With nearly 20 million shipments expected in 2008, residential gateways, progressively central to broadband-based home application management and distribution, will support home control system growth in U.S. homes, according to research firm ABI.
Contact: Jake Wengroff
Residential Gateways to Serve as a Catalyst to Bundled Networked Home Controls, Says ABI
OYSTER BAY, N.Y. - - February 10, 2004 - - As technology, connectivity and automation permeate the home, companies such as Samsung, Honeywell, Sears, and Whirlpool will push to be more than just the purveyors of DVD players, air conditioners, refrigerators, and washing machines. Other technology opportunities exist, and these companies will push to expand products and services if customers demand them. The enabler will be the gateway that connects the nodes in the home, affirms technology research firm ABI.
In a home controls market estimated to be near $4 billion by 2008 in the U.S. alone, US -based networked home control revenues will approach nearly $900 million, according to estimates from ABI. With nearly 20 million shipments expected in 2008, residential gateways, progressively central to broadband -based home application management and distribution, will support home control system growth in U.S. homes.
Given the proliferation of Internet -ready devices, ABI anticipates that the PC will play a substantial role as an Internet gateway, but may be overshadowed as dedicated home control gateways incorporate that function as well, creating a more seamless system. "The computer will maintain an advantage with its computing power and set of traditionally accepted and demanded applications," explains Erik Michielsen, ABI senior analyst. "However, it remains to be seen if service providers will push their own gateways at lower prices in efforts to provide complementary services to the PC at a much lower cost."
ABI sees broadband gateways and set -top box gateways as progressively incorporating "bundled" whole house gateway functionality. Whole house gateways are used to connect HVAC, security, lighting, consumer electronics, PC, and connected appliances. Home control companies are expanding beyond their traditional core market to add features and systems to provide a bundled package for the homeowner. Interest in home control systems will be closely correlated with the presence of other complementary data and entertainment home networks, as well as the presence of consumer electronics devices.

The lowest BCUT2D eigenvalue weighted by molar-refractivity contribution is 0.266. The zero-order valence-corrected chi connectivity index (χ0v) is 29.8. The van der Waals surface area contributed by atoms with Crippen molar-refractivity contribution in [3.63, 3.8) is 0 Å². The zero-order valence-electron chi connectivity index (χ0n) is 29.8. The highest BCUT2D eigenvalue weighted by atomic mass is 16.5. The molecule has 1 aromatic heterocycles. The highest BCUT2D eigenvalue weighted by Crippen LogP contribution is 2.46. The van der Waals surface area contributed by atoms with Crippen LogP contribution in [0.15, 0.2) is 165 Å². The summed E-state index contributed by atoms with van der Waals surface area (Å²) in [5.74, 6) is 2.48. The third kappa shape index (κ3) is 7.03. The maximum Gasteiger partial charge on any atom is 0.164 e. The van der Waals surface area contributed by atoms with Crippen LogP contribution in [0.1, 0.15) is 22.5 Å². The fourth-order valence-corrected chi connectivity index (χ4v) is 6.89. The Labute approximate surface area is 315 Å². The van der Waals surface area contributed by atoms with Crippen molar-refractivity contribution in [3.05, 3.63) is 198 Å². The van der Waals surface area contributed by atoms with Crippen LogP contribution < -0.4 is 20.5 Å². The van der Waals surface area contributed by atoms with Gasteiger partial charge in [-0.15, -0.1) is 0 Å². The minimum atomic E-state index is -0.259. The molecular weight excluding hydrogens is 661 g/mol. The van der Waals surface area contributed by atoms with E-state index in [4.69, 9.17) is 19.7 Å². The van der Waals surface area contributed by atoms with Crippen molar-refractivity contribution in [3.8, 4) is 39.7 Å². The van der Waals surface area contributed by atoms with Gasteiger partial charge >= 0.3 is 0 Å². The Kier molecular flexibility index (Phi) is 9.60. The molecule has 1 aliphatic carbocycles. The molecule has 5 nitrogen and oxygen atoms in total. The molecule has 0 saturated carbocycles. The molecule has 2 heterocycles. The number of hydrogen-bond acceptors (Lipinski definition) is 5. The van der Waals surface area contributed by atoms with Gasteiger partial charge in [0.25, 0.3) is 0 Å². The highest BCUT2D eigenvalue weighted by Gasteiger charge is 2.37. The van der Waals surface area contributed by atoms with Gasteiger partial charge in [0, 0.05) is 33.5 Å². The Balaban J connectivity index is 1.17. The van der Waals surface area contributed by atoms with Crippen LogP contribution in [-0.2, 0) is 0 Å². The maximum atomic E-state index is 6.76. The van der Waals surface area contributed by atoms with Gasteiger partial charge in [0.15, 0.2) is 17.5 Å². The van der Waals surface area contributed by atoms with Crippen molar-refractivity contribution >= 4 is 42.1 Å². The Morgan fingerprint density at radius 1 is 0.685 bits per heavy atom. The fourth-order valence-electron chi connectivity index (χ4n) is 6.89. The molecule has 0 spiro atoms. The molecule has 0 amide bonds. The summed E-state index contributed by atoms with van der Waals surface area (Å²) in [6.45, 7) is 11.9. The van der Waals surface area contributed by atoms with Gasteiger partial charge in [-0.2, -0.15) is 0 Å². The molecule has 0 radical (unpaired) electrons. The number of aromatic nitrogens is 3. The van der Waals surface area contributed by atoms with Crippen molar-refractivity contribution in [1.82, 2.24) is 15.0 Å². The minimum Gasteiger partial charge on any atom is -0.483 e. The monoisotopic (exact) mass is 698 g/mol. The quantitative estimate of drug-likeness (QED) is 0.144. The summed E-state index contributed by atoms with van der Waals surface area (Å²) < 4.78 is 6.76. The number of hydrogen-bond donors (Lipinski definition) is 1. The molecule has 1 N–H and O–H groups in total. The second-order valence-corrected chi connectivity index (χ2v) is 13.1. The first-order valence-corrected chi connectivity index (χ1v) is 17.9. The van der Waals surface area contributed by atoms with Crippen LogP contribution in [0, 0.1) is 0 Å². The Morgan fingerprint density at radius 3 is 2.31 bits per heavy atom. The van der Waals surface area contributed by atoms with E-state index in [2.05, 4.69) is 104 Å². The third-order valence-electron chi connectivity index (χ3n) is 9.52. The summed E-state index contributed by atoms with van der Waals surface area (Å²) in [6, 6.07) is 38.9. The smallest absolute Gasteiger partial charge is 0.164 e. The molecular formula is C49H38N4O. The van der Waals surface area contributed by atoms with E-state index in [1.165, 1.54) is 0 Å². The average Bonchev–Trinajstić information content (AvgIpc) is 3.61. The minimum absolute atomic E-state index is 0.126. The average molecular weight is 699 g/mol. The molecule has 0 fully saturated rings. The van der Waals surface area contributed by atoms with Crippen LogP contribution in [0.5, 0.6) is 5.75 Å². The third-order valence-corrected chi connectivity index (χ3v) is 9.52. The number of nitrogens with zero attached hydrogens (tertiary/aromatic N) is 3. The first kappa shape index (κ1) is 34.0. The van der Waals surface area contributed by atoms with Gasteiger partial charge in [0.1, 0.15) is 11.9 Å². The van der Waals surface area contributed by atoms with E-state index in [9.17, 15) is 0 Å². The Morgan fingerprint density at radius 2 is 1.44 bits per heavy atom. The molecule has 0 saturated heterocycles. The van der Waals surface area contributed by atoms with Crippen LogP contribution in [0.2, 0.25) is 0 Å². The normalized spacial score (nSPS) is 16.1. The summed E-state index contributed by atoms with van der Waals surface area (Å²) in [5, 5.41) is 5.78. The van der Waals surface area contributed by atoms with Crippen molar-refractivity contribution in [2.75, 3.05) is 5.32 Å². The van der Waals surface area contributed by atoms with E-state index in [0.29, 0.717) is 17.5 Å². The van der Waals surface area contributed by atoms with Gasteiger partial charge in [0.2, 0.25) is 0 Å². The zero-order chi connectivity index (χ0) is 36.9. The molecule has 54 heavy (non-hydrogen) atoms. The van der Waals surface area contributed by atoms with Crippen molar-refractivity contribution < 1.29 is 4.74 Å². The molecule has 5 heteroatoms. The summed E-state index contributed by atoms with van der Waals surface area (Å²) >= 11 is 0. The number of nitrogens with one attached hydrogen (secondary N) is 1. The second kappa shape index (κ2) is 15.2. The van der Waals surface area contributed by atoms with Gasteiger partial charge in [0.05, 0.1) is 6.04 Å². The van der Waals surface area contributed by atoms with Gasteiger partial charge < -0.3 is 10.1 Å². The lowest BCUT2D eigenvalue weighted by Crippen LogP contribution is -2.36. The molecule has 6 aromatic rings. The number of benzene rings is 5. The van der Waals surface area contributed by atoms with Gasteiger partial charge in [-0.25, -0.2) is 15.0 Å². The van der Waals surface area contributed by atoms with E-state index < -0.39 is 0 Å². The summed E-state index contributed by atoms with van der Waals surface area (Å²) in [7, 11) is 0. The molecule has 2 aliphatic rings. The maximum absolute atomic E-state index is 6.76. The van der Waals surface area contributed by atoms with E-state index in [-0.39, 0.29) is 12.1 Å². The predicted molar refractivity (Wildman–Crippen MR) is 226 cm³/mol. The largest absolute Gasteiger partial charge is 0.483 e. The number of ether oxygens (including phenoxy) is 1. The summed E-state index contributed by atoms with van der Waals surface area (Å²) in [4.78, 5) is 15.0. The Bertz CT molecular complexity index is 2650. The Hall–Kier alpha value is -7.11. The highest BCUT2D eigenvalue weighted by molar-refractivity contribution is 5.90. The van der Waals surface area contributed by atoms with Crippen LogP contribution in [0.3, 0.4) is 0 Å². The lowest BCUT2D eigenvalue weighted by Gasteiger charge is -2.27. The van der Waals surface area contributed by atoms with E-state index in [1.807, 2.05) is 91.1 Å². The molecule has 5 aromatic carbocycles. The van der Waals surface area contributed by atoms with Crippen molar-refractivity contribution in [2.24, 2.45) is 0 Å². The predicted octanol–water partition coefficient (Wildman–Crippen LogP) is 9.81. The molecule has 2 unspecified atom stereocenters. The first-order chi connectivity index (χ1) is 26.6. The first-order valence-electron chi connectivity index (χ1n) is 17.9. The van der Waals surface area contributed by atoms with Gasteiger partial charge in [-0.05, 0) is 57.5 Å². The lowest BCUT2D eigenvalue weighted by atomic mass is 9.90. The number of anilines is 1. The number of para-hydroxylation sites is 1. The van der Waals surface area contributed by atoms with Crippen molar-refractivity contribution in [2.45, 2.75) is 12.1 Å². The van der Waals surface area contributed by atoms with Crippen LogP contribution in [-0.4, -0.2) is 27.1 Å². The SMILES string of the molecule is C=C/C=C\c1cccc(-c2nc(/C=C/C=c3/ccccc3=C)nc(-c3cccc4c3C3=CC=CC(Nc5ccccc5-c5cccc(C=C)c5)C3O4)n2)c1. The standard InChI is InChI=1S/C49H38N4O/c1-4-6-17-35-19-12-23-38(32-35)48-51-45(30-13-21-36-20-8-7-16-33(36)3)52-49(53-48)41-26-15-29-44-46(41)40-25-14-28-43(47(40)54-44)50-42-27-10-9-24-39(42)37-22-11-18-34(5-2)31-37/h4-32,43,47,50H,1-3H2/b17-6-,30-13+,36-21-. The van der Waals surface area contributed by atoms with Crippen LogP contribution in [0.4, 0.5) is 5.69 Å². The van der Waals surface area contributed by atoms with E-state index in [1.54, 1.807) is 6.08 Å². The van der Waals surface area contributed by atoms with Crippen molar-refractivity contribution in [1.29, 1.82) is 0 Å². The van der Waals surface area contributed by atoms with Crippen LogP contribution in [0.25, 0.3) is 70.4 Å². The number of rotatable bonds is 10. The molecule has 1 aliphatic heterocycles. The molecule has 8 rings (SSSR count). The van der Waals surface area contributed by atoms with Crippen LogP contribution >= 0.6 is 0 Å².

One of the key inhibitors to home automation has been the lack of integration between multiple systems. In recent months, however, digital media adapters have come to market, enabling IP -connectivity for a number of components in the home. Zensys is building bridges with Intel to enable low -cost low -power wireless connectivity with automation systems. Linksys and I -Cube also offer digital media adapters to port gaming, photos, and music across the home. Finally, with a strong showing at January's Consumer Electronics Show, the Zigbee Alliance continues to demonstrate large -company commitment to the low -power, low -data rate home automation wireless networking across lighting, security, consumer electronics, computing, and appliances.
ABI's report, "The US Digital Home Enterprise 2003: Connected Home Automation, Resource Management and Distribution Across the New Home Landscape," analyzes the current status of the US home automation industry, evaluates the impact of broadband networking, standards formation, and convergence on the marketplace, and projects market trends over the next several years. Related areas such as residential gateways, networked home service providers, home control systems, and structured wiring installations are also included. Key market forces including housing, broadband, Internet, consumer electronic, networking, entertainment, and energy sectors are covered, and the study shows how the confluence of recent events, technology innovations, economic developments, and market entrants are redefining what home automation means and how it is becoming an integral component of many companies' short and long term strategic planning and product development initiatives.
ABI is a N.Y. -based technology market research firm founded in 1990. ABI publishes market research and technology intelligence on the wireless, automotive, electronics, broadband and energy industries. Details can be found on the web at abiresearch.com or by calling 516 -624 -3113.